SoftPHY-based Cross-Layer Wireless Protocols

Wireless networks are becoming an important mode of high-speed Internet access. In addition to the widely used wireless LANs (e.g., 802.11) and cellular data networks, wireless mesh networks are emerging as an attractive way to bring broadband connectivity to parts of the country and the world poorly served by wireline providers. In addition, an increasing number of sensor networks rely on multi-hop packet forwarding through radio-equipped nodes.

The performance of wireless networks in practice, however, is often disappointing, and worsens with increasing demand. We believe that argue that rethinking traditional network layering---both the interface between layers and the implementation of each layer---can improve throughput by as much as an order of magnitude. The idea behind the bit-switched wireless networking project is to develop such a network architecture. The building block we propose is a new contract between the physical (radio) layer and higher layers, called SoftPHY. We are developing a variety of new higher-layer algorithms and protocols that can use this contract.

SoftPHY abstraction

The SoftPHY abstraction is simple: in addition to passing a set of bits from the physical layer (PHY) to the link layer, the PHY annotates each received bit with its confidence in the decoding decision. This idea resembles so-called soft decision decoding, but the big difference is that the annotation isn't just used inside the PHY to construct the best decoding of the bits, but is passed upward. It turns out that higher layers can use this information in a variety of ways that improve the performance of the network in significant ways.

A network using the SoftPHY abstraction looks different from today's networks that use the "classic packet" abstraction. In current wireless networks, a packet is the atomic unit of packet forwarding and error/loss recovery. A network itself is made up of a number of low error-rate links, with the general recommendation being that one should run links at a bit-error rate (BER) of one to ten parts in a million or so. The reason is that this BER corresponds to a packet loss rate that is tolerable for Internet applications. In this model, the link layer delivers only fully correct packets to the network layer. In addition, it uses some sort of rate adaptation algorithm to pick the "best rate", typically using packet loss rates as an indicator of the current rate not working well.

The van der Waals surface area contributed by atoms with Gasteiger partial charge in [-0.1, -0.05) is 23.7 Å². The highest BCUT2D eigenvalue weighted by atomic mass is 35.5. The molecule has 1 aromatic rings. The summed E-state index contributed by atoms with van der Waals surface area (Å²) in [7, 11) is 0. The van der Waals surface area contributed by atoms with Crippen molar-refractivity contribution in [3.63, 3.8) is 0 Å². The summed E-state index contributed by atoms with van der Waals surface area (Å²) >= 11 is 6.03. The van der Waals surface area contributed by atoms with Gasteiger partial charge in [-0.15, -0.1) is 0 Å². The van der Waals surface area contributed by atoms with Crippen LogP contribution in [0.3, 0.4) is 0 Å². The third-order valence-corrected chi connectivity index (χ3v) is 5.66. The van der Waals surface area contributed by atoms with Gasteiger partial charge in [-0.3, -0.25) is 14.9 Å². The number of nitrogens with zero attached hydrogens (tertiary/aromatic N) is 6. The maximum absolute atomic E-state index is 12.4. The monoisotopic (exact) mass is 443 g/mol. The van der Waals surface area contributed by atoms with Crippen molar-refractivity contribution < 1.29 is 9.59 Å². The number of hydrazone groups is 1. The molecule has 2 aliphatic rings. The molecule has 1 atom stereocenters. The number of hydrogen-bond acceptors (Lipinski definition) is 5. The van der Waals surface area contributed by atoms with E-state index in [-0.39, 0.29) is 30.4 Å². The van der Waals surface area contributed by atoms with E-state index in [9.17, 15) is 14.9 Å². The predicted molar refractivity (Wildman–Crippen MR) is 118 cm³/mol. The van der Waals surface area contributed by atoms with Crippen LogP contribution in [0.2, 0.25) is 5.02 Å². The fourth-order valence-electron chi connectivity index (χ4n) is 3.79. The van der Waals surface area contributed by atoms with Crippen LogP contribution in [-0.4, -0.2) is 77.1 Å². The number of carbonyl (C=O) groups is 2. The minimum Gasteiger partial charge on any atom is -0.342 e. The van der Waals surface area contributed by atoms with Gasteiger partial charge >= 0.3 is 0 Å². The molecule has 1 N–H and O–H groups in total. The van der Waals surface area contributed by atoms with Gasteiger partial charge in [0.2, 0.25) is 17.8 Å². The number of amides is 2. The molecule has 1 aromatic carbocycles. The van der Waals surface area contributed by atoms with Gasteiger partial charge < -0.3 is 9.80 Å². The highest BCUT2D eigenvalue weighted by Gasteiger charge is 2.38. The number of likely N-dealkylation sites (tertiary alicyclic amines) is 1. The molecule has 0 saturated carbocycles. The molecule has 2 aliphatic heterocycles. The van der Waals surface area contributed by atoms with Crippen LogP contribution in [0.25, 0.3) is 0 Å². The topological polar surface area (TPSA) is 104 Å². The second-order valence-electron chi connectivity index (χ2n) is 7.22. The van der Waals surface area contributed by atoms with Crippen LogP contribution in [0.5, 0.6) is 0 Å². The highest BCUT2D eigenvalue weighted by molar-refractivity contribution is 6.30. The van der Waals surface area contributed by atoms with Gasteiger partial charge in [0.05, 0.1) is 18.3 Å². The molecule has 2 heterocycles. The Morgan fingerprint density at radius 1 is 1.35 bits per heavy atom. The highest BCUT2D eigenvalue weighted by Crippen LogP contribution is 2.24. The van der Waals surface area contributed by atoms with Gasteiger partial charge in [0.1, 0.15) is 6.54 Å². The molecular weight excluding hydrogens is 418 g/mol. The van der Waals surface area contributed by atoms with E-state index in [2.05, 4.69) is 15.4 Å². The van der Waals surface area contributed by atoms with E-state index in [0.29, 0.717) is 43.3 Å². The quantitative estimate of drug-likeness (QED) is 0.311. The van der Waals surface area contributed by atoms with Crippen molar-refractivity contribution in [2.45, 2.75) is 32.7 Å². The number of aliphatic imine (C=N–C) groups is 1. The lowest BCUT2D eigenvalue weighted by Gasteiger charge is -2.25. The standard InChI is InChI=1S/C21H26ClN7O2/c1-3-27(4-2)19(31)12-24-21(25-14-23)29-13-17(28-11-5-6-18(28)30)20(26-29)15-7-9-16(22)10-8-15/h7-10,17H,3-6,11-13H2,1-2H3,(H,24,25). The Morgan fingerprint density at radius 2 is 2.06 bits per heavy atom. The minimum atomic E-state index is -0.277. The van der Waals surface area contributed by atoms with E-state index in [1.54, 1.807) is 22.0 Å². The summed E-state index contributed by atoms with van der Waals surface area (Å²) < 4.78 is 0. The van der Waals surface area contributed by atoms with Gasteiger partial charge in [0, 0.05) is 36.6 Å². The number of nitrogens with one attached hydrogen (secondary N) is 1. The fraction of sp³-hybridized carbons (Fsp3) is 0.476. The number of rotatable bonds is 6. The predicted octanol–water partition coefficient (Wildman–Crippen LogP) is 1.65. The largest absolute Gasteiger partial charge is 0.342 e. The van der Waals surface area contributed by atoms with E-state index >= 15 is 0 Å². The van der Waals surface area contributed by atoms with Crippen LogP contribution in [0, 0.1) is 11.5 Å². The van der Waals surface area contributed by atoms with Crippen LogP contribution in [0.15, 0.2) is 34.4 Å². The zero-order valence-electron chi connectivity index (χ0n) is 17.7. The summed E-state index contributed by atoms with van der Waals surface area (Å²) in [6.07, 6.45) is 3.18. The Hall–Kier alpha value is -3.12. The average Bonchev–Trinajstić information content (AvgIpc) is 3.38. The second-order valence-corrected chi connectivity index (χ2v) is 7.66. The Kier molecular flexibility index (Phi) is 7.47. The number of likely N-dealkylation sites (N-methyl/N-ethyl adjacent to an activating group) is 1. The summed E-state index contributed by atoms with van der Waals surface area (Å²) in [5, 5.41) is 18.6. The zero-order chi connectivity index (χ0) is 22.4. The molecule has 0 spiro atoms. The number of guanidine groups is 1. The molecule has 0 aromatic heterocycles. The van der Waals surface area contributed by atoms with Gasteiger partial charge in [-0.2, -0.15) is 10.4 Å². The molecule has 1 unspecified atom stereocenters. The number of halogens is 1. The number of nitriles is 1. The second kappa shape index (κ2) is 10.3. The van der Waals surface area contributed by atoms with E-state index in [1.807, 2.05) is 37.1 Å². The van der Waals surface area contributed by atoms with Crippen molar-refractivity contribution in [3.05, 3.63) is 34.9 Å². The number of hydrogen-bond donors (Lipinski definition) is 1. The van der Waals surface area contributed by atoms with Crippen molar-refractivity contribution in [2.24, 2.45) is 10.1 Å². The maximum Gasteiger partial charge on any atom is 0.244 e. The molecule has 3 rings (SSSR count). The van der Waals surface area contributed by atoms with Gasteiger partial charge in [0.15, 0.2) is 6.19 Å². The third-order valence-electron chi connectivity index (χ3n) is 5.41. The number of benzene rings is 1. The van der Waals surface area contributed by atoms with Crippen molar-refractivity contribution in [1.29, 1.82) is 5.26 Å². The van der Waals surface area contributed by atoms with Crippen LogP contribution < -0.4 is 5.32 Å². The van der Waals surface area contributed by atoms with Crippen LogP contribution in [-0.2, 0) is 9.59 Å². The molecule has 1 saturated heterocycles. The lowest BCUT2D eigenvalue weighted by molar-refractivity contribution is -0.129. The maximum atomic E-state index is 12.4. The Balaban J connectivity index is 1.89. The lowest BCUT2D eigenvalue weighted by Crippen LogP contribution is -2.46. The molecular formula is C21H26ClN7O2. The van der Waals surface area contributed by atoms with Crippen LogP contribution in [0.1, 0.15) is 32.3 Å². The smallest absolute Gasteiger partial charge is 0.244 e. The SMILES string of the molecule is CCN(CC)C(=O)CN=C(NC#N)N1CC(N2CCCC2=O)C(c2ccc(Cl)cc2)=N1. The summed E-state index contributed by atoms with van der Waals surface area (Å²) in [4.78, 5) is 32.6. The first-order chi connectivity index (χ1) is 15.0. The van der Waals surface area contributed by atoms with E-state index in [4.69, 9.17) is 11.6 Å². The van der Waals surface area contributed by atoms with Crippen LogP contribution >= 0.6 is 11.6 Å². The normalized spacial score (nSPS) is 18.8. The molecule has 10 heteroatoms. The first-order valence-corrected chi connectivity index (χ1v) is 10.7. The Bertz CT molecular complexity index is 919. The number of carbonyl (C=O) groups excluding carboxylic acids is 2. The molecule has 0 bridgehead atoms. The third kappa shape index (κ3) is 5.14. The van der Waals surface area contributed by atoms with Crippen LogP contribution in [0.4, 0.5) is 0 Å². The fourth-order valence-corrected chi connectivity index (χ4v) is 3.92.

There are three problems with the "classic packet" abstraction for wireless networks:

A bit-switched wireless network allows a much higher degree of interference on links than is done today, and these links can run at much higher BERs possibly as high as one part in a hundred or more. Because we are able to deduce, with high probability, which parts of a packet are likely correct and which aren't, using techniques that operate at the PHY receiver, the annotated confidences can be used by higher layers in different ways.

The SoftPHY implementation itself depends on the details of the PHY, but our interface to higher layers is independent. That allows higher layer protocols to operate atop a variety of radios, preserving the benefits of layering.

We have developed SoftPHY for spread spectrum PHY radios (Zigbee, 802.11b) and OFDM (802.11a). It is able to predict errors well, as shown in the picture below (obtained from our 802.11a-like OFDM implementation).

Using SoftPHY

Here's a partial list of protocols and systems that we are developing atop SoftPHY:


Hari Balakrishnan, Kyle Jamieson, Mythili Vutukuru.

Collaborators: Dina Katabi, Sachin Katti.



This work was supported in part by the National Science Foundation under Grants CNS-0721702 and CNS-0520032, by Foxconn Corporation, and by a Cisco Graduate Fellowship.